Ahead of the St. Louis Primary Election on March 2, The St. Louis American is asking a series of questions of the candidates for mayor of the city of St. Louis. Following are their responses to this week’s question:
What is your plan for reducing overcrowding at the Justice Center and closing the Workhouse?
Once elected as mayor, I will bring all of the stakeholders to the table — the courts, our circuit attorney, the Department of Corrections, the Department of Public Safety, local organizations, and more to devise the city's best path forward to finally close the Workhouse.
The Close the Workhouse bill was written, passed and signed into ordinance in the middle of the same pandemic the city claims is keeping it from finally bringing about its closure. Every day that the Workhouse remains open is a moral failing for our city, and I will close it. We must work to decarcerate our city and bring about a system of justice that recognizes the humanity of those incarcerated and the need to protect their health.
I already passed the law to close the Workhouse in a safe and responsible manner. That plan included moving detainees to surrounding facilities. Due to COVID-19 social distancing requirements, none of them will accept the detainees of the Workhouse.
At this time, both jails need to remain open to provide the space needed to practice social distancing. We can’t pack them all in one jail or just release those remanded to our custody. As congregate living facilities, the jails will probably be on the early list for vaccines. After vaccinations, hopefully we can safely house all in one facility.
I’m also focused on reducing the overcrowding in the morgue and emergency rooms due to the out of control gun violence in our neighborhoods. If the hundreds of murderers who are walking free on our streets are arrested, I will gladly find room for them in jail, while maintaining humane conditions.
The City of St. Louis operates two incarceration centers. Incarcerated persons between both facilities include people held on both state and federal charges. It is very rare, if ever, that someone is held under municipal violation.
Under state law, the city is required to house those held on state charges, but the City of St. Louis chooses to contract with the federal government to house federal detainees. Both the state and federal governments reimburse a fraction of the cost of housing people, which means the city is subsidizing the housing of both sets of folks waiting for trial to the tune of tens of millions of dollars.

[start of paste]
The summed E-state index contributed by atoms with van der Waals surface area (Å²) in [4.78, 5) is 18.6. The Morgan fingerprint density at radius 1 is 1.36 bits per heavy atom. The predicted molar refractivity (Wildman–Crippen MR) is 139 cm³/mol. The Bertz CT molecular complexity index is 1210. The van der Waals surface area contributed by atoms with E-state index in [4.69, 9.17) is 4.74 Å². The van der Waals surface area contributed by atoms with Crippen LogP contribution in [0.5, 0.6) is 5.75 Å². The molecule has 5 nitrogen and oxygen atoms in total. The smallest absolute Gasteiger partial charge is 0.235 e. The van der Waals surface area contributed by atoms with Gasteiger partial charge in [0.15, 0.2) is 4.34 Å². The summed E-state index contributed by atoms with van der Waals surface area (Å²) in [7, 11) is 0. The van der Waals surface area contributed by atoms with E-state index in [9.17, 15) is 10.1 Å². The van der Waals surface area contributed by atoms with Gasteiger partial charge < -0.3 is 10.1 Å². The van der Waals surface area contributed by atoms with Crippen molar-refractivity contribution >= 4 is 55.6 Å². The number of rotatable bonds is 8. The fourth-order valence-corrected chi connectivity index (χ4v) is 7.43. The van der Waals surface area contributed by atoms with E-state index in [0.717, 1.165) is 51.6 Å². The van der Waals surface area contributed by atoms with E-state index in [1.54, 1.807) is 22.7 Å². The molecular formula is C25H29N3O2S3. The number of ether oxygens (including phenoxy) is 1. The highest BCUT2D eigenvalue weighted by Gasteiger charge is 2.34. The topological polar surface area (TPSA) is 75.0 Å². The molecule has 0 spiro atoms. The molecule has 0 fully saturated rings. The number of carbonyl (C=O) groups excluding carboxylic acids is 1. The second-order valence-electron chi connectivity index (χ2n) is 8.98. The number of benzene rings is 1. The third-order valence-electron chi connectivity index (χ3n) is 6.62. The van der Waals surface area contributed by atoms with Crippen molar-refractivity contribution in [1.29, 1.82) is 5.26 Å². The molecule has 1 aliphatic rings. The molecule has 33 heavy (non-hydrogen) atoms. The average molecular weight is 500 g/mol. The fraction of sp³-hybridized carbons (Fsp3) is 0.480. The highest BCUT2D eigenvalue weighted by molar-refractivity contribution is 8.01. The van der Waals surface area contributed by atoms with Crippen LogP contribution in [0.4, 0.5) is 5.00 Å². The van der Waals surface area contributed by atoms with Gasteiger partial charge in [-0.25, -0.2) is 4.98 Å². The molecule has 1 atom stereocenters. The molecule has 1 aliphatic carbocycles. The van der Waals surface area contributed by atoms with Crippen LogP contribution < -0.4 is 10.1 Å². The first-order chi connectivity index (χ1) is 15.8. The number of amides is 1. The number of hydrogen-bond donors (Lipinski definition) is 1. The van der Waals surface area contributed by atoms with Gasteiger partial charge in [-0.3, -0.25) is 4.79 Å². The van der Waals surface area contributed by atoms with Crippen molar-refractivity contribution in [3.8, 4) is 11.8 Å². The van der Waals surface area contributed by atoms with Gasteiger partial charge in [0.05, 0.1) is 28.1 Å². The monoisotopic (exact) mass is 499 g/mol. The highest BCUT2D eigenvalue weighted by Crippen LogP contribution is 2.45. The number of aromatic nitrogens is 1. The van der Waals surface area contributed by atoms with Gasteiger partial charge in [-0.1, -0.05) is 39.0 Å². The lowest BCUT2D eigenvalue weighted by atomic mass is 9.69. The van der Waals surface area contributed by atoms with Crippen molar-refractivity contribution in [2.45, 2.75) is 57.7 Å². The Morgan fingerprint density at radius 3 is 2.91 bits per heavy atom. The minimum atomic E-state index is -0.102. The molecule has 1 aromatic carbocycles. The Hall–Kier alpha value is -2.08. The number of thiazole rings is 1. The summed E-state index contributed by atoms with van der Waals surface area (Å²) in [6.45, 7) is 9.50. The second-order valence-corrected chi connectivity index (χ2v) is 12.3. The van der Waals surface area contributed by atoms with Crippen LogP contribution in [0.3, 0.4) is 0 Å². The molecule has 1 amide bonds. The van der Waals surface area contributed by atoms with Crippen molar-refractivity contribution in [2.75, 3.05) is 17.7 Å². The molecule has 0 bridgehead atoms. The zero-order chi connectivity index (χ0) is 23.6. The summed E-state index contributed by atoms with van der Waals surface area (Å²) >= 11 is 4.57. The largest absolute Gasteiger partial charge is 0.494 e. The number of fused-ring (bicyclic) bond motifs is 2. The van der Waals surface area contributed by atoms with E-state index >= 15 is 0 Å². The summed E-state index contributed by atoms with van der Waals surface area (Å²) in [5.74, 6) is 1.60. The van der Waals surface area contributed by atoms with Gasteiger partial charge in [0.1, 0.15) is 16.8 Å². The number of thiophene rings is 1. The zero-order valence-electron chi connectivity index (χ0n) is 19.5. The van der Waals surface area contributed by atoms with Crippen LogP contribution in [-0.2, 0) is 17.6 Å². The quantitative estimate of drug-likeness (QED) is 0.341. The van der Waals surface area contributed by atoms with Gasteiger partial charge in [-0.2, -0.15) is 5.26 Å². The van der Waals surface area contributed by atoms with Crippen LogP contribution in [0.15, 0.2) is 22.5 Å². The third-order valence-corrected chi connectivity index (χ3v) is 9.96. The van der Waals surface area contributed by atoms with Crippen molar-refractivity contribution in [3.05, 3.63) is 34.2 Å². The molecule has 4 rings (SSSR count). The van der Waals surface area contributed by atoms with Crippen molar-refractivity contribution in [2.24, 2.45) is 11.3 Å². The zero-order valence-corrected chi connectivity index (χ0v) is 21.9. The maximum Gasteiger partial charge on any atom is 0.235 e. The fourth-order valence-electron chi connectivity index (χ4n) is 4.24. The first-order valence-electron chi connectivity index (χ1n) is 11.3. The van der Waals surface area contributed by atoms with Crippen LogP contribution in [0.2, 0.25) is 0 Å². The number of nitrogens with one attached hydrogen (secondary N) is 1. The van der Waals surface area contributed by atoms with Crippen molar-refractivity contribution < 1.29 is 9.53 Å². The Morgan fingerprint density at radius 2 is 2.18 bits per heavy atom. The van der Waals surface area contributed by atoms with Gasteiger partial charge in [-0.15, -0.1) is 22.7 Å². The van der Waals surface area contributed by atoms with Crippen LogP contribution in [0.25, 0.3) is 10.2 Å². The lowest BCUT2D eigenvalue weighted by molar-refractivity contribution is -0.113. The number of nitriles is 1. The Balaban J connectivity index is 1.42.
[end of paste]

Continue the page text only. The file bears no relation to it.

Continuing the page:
Eliminating the voluntary federal contract will free up more than enough space to eliminate the need to keep the Workhouse open, stop the subsidizing of federal prisoners saving us money and allow us to safely and swiftly close the Workhouse.
The Workhouse closure issue has been discussed for years, and I have yet to learn of any serious study that determines the building is no longer fit for human habitation.
Why hasn’t the city definitively determined if there are code violations and safety concerns making it uninhabitable? No well thought out remedy or remediation can take place without this information.
The Workhouse status is critical to operations. Overcrowding at the City Justice Center is relieved by open capacity at The Workhouse. The proposed closure of The Workhouse would be costly.
The transfer of those detainees to other qualified facilities has a cost not only to the city, but to the citizens of St. Louis. Housing the inmates in facilities outside the St. Louis area creates unnecessary transportation costs for the city and puts a needless obstacle in the path of inmates being allowed to see their friends and families.
The St. Louis American invites the voters of St. Louis to submit questions you would like to ask the candidates. Please send your questions to firstname.lastname@example.org.